Load Cases for Stress Analysis of a Critical Piping System Using Caesar II

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Piping Stress Analysis is simply creating the load cases required for analysis and study the impact of the same on the behavior of the critical piping systems. A load case can be defined as a set of loads (Weight, Pressure, Temperature, External Forces, Displacements, etc) and boundary conditions for defining a particular loading condition. So Stress Analysis can not be thought without proper load case creation. Sometimes these load cases are mentioned in the piping stress analysis design basis. In this article, we will learn the basic load cases that are required for stress analysis activity.

Objectives of Pipe Stress Analysis:

The main objectives of stress analysis are to ensure:

1. Structural Integrity (Design adequacy for the pressure of the carrying fluid, Failure against various loading in the life cycle and Limiting stresses below code allowable.)
2. Operational Integrity (Limiting nozzle loads of the connected equipment within allowable values, Avoiding leakage at joints, Limiting sagging & displacement within allowable values.)
3. Optimal Design (Avoiding excessive flexibility and also high loads on supporting structures. Aim towards an optimal design for both piping and structure.)

Notations Used for Load Cases in Caesar II

To meet these objectives several load cases are required during stress analysis. In this article we will use the following notations for building load cases:

• WW=water filled weight of the piping/pipeline system,
• HP=Hydrotest Pressure,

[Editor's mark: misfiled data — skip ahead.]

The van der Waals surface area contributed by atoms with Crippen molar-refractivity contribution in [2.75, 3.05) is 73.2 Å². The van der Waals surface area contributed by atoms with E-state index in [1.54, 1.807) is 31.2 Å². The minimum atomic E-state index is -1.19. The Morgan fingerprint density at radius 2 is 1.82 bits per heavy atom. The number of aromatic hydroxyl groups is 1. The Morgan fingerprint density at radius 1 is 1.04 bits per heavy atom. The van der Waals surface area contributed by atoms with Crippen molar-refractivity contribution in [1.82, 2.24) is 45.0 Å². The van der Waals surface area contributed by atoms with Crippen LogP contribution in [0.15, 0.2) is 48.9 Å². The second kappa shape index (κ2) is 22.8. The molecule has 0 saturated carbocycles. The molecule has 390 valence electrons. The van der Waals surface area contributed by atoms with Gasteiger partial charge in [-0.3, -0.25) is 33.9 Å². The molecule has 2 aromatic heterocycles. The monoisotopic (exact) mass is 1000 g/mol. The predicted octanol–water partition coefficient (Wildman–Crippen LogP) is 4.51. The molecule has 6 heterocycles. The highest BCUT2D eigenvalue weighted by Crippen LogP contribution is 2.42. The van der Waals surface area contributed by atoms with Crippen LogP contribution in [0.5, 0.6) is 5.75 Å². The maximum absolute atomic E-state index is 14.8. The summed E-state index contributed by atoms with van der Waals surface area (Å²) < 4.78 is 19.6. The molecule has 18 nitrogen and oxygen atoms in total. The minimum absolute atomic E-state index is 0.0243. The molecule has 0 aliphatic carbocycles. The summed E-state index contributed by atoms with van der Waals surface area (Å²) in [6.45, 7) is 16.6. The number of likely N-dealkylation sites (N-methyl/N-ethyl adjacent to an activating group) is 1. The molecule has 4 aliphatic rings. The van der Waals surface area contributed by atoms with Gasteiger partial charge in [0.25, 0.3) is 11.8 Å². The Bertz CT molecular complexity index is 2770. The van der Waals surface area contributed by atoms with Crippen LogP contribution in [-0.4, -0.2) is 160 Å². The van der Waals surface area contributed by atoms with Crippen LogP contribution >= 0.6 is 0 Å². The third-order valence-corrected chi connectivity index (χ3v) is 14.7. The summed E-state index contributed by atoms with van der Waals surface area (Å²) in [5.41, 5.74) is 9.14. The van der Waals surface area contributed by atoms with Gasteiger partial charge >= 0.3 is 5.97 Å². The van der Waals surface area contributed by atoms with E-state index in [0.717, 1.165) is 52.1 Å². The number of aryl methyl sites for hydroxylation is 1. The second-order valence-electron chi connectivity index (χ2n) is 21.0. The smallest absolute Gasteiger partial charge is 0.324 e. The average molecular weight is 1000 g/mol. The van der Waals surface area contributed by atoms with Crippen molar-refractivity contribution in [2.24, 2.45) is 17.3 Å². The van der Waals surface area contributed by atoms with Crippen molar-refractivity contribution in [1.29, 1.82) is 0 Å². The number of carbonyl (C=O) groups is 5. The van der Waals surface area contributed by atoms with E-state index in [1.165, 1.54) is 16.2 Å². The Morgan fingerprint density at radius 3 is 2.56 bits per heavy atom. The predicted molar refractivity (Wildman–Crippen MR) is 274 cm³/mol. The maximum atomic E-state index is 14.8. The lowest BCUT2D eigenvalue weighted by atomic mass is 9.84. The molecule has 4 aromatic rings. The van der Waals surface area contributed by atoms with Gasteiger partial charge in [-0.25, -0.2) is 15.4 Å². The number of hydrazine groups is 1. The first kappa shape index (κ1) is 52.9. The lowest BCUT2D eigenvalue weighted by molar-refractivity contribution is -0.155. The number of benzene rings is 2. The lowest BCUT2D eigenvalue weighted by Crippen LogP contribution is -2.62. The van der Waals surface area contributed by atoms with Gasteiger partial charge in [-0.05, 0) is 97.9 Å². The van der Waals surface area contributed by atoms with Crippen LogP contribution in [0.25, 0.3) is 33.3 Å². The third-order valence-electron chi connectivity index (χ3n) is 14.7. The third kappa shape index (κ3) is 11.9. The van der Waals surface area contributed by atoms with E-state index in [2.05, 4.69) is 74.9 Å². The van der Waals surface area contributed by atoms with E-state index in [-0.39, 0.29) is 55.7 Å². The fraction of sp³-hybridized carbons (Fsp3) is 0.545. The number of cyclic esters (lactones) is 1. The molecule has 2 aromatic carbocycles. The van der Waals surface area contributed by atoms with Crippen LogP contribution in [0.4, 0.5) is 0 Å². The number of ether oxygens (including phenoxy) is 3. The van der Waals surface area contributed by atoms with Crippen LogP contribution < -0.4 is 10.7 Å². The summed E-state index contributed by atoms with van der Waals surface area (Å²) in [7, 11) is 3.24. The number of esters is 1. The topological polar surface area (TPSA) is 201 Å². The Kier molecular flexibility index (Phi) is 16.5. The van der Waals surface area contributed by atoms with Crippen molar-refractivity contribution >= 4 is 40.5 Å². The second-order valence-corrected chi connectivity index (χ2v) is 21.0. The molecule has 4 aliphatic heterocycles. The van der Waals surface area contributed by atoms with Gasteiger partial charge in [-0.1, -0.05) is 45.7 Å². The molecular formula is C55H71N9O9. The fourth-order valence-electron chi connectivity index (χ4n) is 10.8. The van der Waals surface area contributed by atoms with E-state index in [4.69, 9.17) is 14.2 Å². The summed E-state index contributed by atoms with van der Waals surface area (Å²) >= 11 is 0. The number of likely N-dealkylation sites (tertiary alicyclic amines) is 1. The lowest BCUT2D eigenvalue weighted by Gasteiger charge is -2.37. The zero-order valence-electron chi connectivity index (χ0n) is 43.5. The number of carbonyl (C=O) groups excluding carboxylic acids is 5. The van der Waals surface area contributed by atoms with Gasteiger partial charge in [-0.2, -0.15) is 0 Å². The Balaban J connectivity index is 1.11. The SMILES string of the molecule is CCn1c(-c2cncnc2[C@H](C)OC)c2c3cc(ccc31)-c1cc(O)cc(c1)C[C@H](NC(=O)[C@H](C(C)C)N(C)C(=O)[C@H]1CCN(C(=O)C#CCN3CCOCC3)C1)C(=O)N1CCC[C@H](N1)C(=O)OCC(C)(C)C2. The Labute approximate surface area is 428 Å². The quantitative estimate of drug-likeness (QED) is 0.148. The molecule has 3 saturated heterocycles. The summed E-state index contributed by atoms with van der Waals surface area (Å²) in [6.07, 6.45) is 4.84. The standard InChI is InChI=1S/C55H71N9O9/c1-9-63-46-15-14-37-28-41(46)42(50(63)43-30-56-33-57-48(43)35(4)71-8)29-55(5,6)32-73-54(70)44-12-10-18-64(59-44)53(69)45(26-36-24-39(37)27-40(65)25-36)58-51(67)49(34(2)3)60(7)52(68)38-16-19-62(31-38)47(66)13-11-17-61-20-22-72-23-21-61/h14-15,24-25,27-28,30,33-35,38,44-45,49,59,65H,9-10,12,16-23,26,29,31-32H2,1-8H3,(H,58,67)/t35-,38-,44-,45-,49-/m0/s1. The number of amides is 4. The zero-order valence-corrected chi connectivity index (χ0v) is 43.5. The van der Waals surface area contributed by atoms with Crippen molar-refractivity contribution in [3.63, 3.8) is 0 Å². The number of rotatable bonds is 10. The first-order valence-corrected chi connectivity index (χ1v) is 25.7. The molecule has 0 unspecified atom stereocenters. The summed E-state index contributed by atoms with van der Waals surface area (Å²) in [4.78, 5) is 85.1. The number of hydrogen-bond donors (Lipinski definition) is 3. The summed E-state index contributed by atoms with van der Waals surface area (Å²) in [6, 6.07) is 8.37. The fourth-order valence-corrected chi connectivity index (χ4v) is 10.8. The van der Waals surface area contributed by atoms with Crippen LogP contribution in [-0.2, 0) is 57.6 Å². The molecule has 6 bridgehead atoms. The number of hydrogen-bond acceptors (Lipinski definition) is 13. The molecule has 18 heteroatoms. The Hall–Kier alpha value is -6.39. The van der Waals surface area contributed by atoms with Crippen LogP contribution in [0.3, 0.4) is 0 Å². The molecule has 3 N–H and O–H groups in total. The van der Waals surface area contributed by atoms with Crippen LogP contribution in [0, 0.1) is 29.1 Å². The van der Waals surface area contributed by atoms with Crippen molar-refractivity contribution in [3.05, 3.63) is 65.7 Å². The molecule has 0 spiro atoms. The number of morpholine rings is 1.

• W=weight of pipe including content and insulation,
• P1=Internal Design pressure,
• T1=Maximum Design temperature,
• T2=Maximum Operating temperature,
• T3= Minimum Design temperature,
• WIN1, WIN2, WIN3, WIN4: wind loads acting in some specific direction,
• U1, U2, U3, U4: uniform (seismic) loads acting in some specific direction.

Basic Load Cases for Caesar II Pipe Stress Analysis:

For Stress analysis in Caesar II, Various Load case combinations are used which serves several purposes. While analysis at a minimum the stress check is required for the below- mentioned cases:

a. Hydrotesting case:

Piping/ Pipeline systems are normally hydro tested (sometimes pneumatic tested) before the actual operation to ensure the absence of leakage. Water is used as the testing medium. So during this situation pipe will be subjected to water weight and hydro-test pressure.
Accordingly, our first load case will be as mentioned below

b. Operating and ALT Sustained load cases:

When operation starts working fluid will flow through the piping at a temperature and pressure. Alt Sustained cases are used as Hot Sustained cases which means sustained stress that the system carries during operation. So accordingly our operating load cases will be as mentioned below:

c.  Sustained Load Case: